1. Take a serious look at the firm's present position in the marketplace. Review financials, compare against financial ratios, compare with both firm past history and against law firm benchmarks. Examine how well the firm is competing. Is the firm too dependent on a narrow base of clients? Is the practice at risk? Conduct a client survey and obtain client feedback both on firm performance as well as possible unmet needs and opportunities. Consider a comprehensive management review.
  2. Formulate business goals and develop a strategic business plan as a roadmap for the future. Design and simplify business reports designed to measure the goals identified in the strategic business plan. Strive for a one page summary as the primary report.
  3. Require all timekeepers in the firm to submit personal one page business plans which in addition to outlining goals for the year provided fee revenue goals with an element of stretch. The goals should have a stretch component but yet be realistic and attainable. These plans should be approved by the Executive Committee, Managing Partner or the Partnership.
  4. Find ways to focus the firm and foster accountability from all.
  5. Undertake a few projects at a time that can be realistically accomplished. Delegate tasks across the firm.
  6. Law firms must adopt management structures that enables the firm to act decisively and quickly. Structures that do not support such a culture must be replaced.

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John W. Olmstead, MBA, Ph.D, CMC

Dec 04, 2012


Ideas For Law Firms Desiring to Take On More Contingency Fee Work

Question:

Our firm is a 18 lawyer general practice firm in the western Chicago suburbs. Recently, we are beginning to take on more personal injury cases on a contingency fee work which is creating some cash flow strain. Do you have suggestions regarding firms doing contingency fee work?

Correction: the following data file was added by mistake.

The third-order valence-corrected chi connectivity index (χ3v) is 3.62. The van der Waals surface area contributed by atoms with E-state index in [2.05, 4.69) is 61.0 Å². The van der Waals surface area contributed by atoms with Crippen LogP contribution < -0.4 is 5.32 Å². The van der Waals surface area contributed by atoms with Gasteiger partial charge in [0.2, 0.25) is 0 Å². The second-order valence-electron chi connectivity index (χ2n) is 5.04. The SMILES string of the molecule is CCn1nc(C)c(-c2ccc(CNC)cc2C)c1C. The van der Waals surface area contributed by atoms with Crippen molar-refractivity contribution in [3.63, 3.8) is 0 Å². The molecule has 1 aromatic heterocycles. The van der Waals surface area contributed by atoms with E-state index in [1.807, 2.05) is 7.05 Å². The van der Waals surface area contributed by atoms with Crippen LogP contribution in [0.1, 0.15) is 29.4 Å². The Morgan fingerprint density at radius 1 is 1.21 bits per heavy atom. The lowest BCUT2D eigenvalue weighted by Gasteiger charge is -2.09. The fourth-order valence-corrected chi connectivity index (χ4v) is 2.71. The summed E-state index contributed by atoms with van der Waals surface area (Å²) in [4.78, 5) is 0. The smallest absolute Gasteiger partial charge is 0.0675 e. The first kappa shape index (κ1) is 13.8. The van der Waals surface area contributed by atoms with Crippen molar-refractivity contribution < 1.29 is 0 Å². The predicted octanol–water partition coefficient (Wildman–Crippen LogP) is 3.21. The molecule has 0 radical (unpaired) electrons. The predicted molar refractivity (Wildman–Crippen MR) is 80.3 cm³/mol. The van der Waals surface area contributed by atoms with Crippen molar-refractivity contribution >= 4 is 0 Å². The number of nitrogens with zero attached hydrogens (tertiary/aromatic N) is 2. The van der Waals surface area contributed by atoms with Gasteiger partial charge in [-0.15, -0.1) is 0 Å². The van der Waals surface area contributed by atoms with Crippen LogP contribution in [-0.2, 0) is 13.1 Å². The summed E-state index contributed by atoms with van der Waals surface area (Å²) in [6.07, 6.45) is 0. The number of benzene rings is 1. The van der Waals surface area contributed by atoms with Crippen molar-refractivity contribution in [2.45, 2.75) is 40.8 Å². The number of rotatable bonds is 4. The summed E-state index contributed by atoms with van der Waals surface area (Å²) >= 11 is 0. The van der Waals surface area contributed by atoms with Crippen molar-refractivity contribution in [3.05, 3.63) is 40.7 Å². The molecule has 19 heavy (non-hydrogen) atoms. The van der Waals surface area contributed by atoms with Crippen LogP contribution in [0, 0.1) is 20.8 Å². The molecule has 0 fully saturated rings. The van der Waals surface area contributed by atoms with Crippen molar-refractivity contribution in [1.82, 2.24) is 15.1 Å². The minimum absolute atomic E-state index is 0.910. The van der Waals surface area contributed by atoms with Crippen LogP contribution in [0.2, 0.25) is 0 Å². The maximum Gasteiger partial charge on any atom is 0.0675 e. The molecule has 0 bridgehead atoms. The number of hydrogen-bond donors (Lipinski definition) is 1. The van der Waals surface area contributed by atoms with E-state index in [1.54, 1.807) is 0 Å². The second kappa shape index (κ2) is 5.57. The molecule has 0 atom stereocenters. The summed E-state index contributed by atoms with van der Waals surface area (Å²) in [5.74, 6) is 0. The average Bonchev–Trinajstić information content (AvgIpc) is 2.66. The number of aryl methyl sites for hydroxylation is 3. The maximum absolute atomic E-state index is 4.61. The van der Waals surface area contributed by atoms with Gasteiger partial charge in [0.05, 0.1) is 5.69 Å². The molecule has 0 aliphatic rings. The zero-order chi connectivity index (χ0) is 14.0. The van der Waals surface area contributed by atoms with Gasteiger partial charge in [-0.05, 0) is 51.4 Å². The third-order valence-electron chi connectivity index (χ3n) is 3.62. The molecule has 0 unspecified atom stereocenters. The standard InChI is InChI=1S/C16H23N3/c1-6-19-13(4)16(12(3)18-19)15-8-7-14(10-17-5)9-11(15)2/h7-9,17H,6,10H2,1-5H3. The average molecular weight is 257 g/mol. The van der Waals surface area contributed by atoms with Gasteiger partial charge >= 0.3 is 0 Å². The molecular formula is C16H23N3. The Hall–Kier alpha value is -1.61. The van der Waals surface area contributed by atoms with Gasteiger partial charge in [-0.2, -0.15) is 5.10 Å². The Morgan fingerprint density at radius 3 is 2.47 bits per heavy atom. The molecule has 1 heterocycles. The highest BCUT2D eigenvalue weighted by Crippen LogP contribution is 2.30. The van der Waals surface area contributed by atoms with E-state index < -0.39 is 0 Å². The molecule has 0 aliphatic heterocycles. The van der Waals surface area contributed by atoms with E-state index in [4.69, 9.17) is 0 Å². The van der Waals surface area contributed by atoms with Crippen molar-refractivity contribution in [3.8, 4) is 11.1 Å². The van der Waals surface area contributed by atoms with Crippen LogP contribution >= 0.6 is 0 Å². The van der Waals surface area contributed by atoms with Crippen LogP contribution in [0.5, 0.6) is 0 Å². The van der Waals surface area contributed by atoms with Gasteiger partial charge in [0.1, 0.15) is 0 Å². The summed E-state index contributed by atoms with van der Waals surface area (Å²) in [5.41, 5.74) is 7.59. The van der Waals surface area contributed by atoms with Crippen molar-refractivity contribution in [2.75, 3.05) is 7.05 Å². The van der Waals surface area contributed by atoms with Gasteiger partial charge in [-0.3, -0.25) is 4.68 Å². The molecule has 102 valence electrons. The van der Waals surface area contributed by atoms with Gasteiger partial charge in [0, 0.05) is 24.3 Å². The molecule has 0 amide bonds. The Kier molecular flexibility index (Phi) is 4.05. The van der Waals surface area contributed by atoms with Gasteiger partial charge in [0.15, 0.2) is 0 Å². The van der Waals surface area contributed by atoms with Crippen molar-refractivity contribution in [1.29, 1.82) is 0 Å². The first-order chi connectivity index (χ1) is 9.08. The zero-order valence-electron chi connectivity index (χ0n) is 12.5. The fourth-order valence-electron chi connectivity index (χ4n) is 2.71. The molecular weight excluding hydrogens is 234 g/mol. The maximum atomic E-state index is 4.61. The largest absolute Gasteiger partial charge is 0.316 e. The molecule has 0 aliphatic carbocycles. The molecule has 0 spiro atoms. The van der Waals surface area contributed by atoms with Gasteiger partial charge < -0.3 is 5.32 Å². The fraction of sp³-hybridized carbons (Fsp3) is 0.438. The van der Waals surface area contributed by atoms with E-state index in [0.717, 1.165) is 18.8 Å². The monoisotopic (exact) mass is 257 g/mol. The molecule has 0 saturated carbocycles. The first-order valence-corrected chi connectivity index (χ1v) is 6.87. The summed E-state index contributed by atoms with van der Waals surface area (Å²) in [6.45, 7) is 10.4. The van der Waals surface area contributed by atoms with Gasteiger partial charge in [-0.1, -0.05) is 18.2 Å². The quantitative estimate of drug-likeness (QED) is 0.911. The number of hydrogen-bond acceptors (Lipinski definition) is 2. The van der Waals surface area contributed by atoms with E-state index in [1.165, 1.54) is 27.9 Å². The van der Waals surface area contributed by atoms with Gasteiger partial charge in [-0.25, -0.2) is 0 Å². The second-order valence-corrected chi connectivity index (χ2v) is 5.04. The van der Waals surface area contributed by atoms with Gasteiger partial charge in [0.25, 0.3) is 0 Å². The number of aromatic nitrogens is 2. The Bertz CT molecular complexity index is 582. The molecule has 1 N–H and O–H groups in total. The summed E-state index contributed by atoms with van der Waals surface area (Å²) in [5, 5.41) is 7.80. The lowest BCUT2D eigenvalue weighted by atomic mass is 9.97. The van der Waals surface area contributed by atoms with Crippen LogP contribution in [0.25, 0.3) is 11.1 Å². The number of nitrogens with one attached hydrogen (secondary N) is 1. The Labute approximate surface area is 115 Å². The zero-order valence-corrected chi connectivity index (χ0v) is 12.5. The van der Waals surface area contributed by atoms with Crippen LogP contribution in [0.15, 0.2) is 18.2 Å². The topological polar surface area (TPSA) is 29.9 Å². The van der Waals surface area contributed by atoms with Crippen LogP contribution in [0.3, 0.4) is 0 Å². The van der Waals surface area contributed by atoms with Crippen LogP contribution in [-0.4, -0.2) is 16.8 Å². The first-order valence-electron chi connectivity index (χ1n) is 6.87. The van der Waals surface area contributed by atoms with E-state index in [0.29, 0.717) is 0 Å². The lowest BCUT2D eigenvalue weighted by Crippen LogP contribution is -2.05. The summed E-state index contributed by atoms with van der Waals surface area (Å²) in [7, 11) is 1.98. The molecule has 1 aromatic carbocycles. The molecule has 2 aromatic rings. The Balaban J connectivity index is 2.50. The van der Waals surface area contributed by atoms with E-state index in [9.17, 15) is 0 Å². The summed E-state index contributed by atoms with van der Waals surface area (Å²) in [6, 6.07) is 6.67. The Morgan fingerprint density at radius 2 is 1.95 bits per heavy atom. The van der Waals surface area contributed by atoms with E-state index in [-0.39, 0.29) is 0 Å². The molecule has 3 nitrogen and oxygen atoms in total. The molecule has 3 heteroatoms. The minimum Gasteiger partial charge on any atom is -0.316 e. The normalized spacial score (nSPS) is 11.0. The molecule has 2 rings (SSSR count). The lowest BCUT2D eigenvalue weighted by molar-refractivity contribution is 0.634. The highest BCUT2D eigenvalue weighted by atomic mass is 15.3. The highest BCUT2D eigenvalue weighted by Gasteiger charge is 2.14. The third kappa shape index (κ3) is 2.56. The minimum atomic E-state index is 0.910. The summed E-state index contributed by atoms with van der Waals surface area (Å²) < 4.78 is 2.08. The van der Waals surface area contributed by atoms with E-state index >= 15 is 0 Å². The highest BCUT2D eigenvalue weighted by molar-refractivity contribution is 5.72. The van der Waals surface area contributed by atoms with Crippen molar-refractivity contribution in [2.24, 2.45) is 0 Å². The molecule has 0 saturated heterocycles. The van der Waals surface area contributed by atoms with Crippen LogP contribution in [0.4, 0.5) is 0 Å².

Response:

Contingency-fee work can pose major risks for law firms, as they earn no fees if they lose those cases and sometimes have profits deferred in protracted litigation. In addition, cases can be lost with no fee whatsoever recevied. Whether your firm is considering "big deal" litigation or bread and butter run of the mill personal injury litigation you may want to consider the following:

  1. Don't dabble in contingency fee work. Take it seriously and insure that your case portfolio is adequately diversified.
  2. Reduce case portfolio risk and improve case profitability by implementing a sound case intake system to insure that you are selecting quality cases.
  3. Realize that you have to spend money to make money and that you simply may not have the financial resources to take on certain cases. Learn how to say no and when to refer these cases out to others.
  4. Insure that you have an adequate portfolio of cases (number of cases, size and type) to insure diversification and manage risk.
  5. Analyze the profitability and return on each case and ascertain what can be done differently on future cases. Typical metrics include effective rate and/or LODESTAR.

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John W. Olmstead, MBA, Ph.D, CMC